SFA Head Coach Danny Kaspar: Tourney Talk Q&A

March 18th, 2009
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Collegehoops.net's Jon Teitel  is in Philadelphia all week bringing you live coverage and interviews from one of the opening weekend's most intriguing venues.


NCAA Tournament Q&A


Coach Danny Kaspar, Stephen F. Austin

Q: Has it sunk in yet that you’re in the NCAA tourney, and do you think Syracuse might be tired after their 6-overtime game in the Big East tourney?
A: It did not take long to sink in. I am not an expert, but I have lots of postseason experience, although I am not sure if our players do. Syracuse has a great tradition, but the exhaustion factor doesn’t matter because any #3 seed is good. I think Syracuse will be rested.

Q: What did you learn from being an assistant for Coach Billy Tubbs at Lamar in 1980 during their run to the Sweet 16?
A: Tubbs was great at making players believe they could win, even if they have doubts that are fed by the public. Tubbs made everyone practice hard, but kept the players loose and relaxed, and just had them play their game.

Q: Was it frustrating to be the #1 seed in last year’s Southland conference tourney but not get to the NCAA tourney?
A: We had injuries at this time last year, as Josh Alexander got a hip pointer in our final regular season game. He played through the pain, but it affected his shooting. I thought we would have gone to NCAA tourney last year if he was healthy, and Eric Bell was only 80% as well.

Q: There are few teams who feature not 1 but 2 conference players of the year: do you need an all-around effort or can Alexander/Matt Kingsley do it themselves?
A: I think a total team effort is required, but we also need some players to step up and do an outstanding job. Eddie Williams stepped up last weekend to help us win our conference tourney final: we probably need 3-4 guys to score in double digits.

Q: Alexander hit 2 free throws with 7 seconds left to clinch the conference tourney semifinal win over Texas A&M CC: was it extra-special for you (being a Corpus Christi native)?
A: It’s funny you ask: it was extra-special because we held Kevin Palmer (the best player in our league) to 13 points on 2-of-11 shooting. I still run a camp in Corpus Christi, and interviewed for the coaching job there when it opened up. There was some vindication in beating them, as I thought their previous AD might have given me a token interview.

Q: What are your team’s strengths/weaknesses?
A: We have a lot of experience, and play good team defense. We have 9 guys (including 2 very good players) who play significant minutes, so we are very team-oriented, and do not commit a lot of turnovers. We are not very big in the backcourt (starting guards are 5’3” and 5’10”), and we could stand to shoot the ball better, and I would like to have a 10-man rotation for extra depth.

Q: What did you learn from your non-conference schedule?
A: We lost to Texas A&M, but could have won that game. We were down by 2 late in the game, and the same referee made 3 straight calls against us. We came away from that angry that we lost, but confident that we could play with teams like that. We caught Arkansas at the wrong time: they were hot, and our kids were thinking of heading home for Christmas the following Thursday. We beat Oklahoma last year, which gave us a lot of confidence.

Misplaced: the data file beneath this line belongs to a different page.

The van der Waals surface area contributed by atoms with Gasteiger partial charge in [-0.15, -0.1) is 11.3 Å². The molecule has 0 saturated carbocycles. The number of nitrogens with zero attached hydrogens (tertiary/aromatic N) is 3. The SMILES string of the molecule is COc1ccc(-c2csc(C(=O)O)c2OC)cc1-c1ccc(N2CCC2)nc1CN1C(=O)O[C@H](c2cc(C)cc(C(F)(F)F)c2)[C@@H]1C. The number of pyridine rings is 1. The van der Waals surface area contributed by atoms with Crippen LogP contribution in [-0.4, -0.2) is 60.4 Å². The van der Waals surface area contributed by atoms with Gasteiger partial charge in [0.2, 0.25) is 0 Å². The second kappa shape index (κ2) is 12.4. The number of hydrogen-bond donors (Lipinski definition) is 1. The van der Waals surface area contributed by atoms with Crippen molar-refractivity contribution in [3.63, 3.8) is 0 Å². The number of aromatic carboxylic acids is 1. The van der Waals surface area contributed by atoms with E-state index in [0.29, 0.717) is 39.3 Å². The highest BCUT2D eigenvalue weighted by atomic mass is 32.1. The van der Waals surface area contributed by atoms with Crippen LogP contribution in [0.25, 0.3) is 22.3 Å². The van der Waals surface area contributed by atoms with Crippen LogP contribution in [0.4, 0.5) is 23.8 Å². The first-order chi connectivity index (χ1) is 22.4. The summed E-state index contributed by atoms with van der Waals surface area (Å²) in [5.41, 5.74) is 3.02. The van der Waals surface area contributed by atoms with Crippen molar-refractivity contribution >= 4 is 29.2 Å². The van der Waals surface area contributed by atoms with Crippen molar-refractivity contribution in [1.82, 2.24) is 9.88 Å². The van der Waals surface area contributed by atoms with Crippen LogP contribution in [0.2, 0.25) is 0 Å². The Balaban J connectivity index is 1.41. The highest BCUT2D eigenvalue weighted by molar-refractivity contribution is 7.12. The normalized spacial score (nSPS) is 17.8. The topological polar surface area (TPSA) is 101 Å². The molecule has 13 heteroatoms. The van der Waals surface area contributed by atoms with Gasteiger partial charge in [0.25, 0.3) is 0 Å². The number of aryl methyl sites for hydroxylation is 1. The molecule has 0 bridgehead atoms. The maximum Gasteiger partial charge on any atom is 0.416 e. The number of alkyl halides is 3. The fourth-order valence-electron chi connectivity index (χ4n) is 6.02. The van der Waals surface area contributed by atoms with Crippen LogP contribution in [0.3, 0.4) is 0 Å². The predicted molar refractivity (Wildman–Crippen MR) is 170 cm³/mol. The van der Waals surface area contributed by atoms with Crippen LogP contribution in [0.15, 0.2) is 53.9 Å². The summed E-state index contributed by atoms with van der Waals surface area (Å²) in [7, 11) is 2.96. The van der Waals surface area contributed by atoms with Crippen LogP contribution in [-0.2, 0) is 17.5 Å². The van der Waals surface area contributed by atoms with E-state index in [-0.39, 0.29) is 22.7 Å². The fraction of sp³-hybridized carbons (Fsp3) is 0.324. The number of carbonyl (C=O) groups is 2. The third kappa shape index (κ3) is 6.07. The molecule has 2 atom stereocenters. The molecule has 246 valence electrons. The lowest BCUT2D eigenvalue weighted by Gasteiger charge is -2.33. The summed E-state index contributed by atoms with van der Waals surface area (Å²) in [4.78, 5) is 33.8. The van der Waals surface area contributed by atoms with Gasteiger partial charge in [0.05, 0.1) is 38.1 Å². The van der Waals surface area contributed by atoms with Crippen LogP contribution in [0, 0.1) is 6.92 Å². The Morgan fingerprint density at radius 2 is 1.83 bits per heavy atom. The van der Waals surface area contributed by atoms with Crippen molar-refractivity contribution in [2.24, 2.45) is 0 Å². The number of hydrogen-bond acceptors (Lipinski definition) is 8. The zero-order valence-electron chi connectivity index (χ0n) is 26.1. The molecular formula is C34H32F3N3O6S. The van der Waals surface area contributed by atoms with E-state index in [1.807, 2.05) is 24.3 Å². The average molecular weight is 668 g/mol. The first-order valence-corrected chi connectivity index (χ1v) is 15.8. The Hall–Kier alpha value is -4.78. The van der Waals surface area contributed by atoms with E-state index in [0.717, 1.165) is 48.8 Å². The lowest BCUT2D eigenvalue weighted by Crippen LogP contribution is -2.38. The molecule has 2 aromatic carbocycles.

Q: How did Kingsley blow up after playing only 1 year of varsity ball in high school?
A: He did not blow up: it was an evolution. At times in the past I was ready to send him packing: he was like a scared little pup coming out of high school, but eventually gained 25 pounds. He showed no signs of physical maturity until his junior year: he was a great kid, but had no confidence, and did not blossom until his senior year. He was a freshman redshirt, after growing from 6’6” in high school to 6’8½” in college. We tried to get him to walk on, but the NCAA rescinded a prior rule, and that allowed us to get 2 more scholarships: otherwise, we would not have got him, although he had no other D-1 offers.

Q: SFA only won 10 games in the 2 years before you were hired: how did you turn it around?
A: I originally coached here from 1983-1986 as an assistant, and met my wife here, before I was hired away by Baylor to be an assistant. We had 10 losing seasons in 12 years before I got here, but just finished our 4th 20-win season in 6 years. After I started, we lost a couple of conference tourney finals on our opponent’s home courts by just a few points, which was frustrating.

Q: What does the 1st NCAA tourney in SFA history mean to you, the program, and the school
A: This is my 9th year here, and it means a great deal to the school with free publicity and increased school spirit: we have had some very good home crowds this season. It is a tremendous boon in terms of recruiting, but will hurt us with scheduling, as fewer teams will want to play us. It raises everyone’s awareness of our program, and validates my coaching ability. The town is excited, and I am happy for our community, but happiest for our players who are also very excited. We were very hurt last year that we didn’t make it, and are happy to be here after seeing the level of talent in our conference go up this year.

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